In other words, black women suffer a unique form of discrimination. A single-axis framework obscures this and implicitly sets up black men as the exemplar for anti-black discrimination, and white women as the representative of misogyny. Black men, insofar as they are men in a male dominant society, are privileged; white women, insofar as they are white, are likewise privileged in a white dominant society. So long as conceptions of discrimination in the law are dominated by single axis thinking, black women, who stand at the intersection of two forms of oppression and enjoy neither relative privilege, slip through the cracks.
[t]his focus [in antidiscrimination law] on the most privileged group members marginalizes those who are multiply burdened and obscures claims that cannot be understood as resulting from discrete sources of discrimination.
But neither is discrimination experienced by black women “additive,” or a simple combination of racism and sexism, says Crenshaw. Black women are not merely black and women, but black women, who exist at the bottom of both the racial and gender hierarchies that reinforce one another. Conversely, it is not merely whites and males that sit atop the hierarchy, but white men. Simply fitting black women into a preexisting analytical structure would not do. “Because the intersectional experience is greater than the sum of racism and sexism, any analysis that does not take intersectionality into account cannot sufficiently address the particular manner in which Black women are subordinated.” In the individual black woman, her race and gender are inextricably linked, inseparable—and this dictates her experience and social location.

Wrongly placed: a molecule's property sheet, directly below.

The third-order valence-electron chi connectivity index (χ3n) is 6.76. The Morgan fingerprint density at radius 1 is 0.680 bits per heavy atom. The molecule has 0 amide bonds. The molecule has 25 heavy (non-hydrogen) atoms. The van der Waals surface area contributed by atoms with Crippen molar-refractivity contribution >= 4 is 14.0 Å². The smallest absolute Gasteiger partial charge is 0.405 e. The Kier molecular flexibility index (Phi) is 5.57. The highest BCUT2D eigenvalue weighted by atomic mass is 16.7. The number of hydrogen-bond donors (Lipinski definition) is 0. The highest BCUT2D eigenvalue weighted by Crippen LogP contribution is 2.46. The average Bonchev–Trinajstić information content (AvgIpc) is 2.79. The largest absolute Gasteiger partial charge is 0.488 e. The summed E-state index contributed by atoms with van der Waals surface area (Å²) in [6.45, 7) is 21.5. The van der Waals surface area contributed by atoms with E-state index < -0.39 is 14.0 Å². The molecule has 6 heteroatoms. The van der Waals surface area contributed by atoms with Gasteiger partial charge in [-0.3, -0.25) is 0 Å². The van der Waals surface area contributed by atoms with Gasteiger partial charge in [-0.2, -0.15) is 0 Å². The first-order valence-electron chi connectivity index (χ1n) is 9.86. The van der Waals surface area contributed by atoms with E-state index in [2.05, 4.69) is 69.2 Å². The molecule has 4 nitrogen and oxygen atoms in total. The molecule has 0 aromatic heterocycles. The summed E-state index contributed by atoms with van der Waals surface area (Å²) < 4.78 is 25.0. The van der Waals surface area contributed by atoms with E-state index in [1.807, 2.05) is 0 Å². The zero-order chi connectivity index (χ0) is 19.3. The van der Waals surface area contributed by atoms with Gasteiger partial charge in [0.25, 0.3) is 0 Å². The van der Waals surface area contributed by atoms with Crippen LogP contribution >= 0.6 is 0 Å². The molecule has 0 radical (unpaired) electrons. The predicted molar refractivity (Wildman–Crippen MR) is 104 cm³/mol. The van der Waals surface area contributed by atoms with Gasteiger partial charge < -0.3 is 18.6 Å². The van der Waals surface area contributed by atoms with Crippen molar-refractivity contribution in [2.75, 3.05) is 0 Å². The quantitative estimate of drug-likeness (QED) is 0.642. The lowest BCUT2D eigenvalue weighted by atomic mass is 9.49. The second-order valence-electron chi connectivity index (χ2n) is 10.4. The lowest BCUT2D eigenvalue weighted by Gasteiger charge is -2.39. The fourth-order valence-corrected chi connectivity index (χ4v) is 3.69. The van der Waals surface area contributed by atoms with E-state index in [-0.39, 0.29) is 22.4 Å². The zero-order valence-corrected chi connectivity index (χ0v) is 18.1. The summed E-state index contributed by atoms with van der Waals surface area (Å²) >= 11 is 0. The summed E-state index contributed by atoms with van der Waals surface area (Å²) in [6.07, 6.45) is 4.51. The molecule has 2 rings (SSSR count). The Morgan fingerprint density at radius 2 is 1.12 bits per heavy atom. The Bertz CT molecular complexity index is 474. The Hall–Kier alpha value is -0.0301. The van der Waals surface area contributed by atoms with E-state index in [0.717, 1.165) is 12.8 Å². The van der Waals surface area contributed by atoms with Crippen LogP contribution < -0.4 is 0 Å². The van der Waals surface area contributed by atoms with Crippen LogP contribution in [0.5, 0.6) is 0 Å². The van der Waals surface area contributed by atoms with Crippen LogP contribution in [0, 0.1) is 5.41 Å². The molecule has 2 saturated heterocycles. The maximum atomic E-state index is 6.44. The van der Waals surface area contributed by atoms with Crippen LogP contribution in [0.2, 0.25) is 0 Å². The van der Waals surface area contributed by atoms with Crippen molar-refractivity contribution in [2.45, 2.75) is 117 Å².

The solution, per Crenshaw, is to adopt a multi-axes framework that recognizes the interlocking, mutually reinforcing and cumulative nature of both anti-black racism and misogyny.